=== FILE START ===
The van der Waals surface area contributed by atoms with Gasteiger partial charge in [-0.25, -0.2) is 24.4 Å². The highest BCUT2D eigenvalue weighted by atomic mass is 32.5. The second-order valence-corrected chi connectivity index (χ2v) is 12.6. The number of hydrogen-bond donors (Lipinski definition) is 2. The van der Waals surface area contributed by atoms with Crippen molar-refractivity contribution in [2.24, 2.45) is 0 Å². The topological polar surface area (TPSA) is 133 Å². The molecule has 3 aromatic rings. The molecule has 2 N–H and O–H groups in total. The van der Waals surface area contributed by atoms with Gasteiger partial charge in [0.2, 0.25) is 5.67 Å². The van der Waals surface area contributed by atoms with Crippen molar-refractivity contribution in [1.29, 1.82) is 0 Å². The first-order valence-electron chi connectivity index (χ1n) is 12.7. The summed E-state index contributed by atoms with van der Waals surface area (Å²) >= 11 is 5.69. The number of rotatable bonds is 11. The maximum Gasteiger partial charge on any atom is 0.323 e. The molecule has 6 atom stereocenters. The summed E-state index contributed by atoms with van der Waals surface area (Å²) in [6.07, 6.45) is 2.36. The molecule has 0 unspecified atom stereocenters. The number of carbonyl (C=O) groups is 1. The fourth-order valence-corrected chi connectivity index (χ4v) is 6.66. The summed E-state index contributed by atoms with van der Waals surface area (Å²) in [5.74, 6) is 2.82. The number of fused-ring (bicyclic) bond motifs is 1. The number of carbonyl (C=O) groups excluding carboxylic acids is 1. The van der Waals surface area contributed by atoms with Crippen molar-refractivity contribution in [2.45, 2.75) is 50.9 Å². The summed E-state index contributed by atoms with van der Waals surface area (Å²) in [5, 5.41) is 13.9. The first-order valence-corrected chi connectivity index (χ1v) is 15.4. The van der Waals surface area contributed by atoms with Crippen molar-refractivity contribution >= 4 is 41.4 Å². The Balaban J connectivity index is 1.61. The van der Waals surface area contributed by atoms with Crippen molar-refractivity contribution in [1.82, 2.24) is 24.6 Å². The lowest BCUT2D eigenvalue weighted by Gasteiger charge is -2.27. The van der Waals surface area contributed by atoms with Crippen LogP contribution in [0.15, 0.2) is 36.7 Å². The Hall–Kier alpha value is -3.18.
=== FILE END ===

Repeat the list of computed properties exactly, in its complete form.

The van der Waals surface area contributed by atoms with Gasteiger partial charge in [-0.25, -0.2) is 24.4 Å². The highest BCUT2D eigenvalue weighted by atomic mass is 32.5. The second-order valence-corrected chi connectivity index (χ2v) is 12.6. The number of hydrogen-bond donors (Lipinski definition) is 2. The van der Waals surface area contributed by atoms with Crippen molar-refractivity contribution in [2.24, 2.45) is 0 Å². The topological polar surface area (TPSA) is 133 Å². The molecule has 3 aromatic rings. The molecule has 2 N–H and O–H groups in total. The van der Waals surface area contributed by atoms with Gasteiger partial charge in [0.2, 0.25) is 5.67 Å². The van der Waals surface area contributed by atoms with Crippen molar-refractivity contribution in [1.29, 1.82) is 0 Å². The first-order valence-electron chi connectivity index (χ1n) is 12.7. The summed E-state index contributed by atoms with van der Waals surface area (Å²) >= 11 is 5.69. The number of rotatable bonds is 11. The maximum Gasteiger partial charge on any atom is 0.323 e. The molecule has 6 atom stereocenters. The summed E-state index contributed by atoms with van der Waals surface area (Å²) in [6.07, 6.45) is 2.36. The molecule has 0 unspecified atom stereocenters. The number of carbonyl (C=O) groups is 1. The fourth-order valence-corrected chi connectivity index (χ4v) is 6.66. The summed E-state index contributed by atoms with van der Waals surface area (Å²) in [5.74, 6) is 2.82. The number of fused-ring (bicyclic) bond motifs is 1. The number of carbonyl (C=O) groups excluding carboxylic acids is 1. The van der Waals surface area contributed by atoms with Crippen molar-refractivity contribution in [2.45, 2.75) is 50.9 Å². The summed E-state index contributed by atoms with van der Waals surface area (Å²) in [5, 5.41) is 13.9. The first-order valence-corrected chi connectivity index (χ1v) is 15.4. The van der Waals surface area contributed by atoms with Crippen molar-refractivity contribution >= 4 is 41.4 Å². The Balaban J connectivity index is 1.61. The van der Waals surface area contributed by atoms with Crippen molar-refractivity contribution in [1.82, 2.24) is 24.6 Å². The lowest BCUT2D eigenvalue weighted by Gasteiger charge is -2.27. The van der Waals surface area contributed by atoms with Crippen LogP contribution in [0.15, 0.2) is 36.7 Å². The Hall–Kier alpha value is -3.18.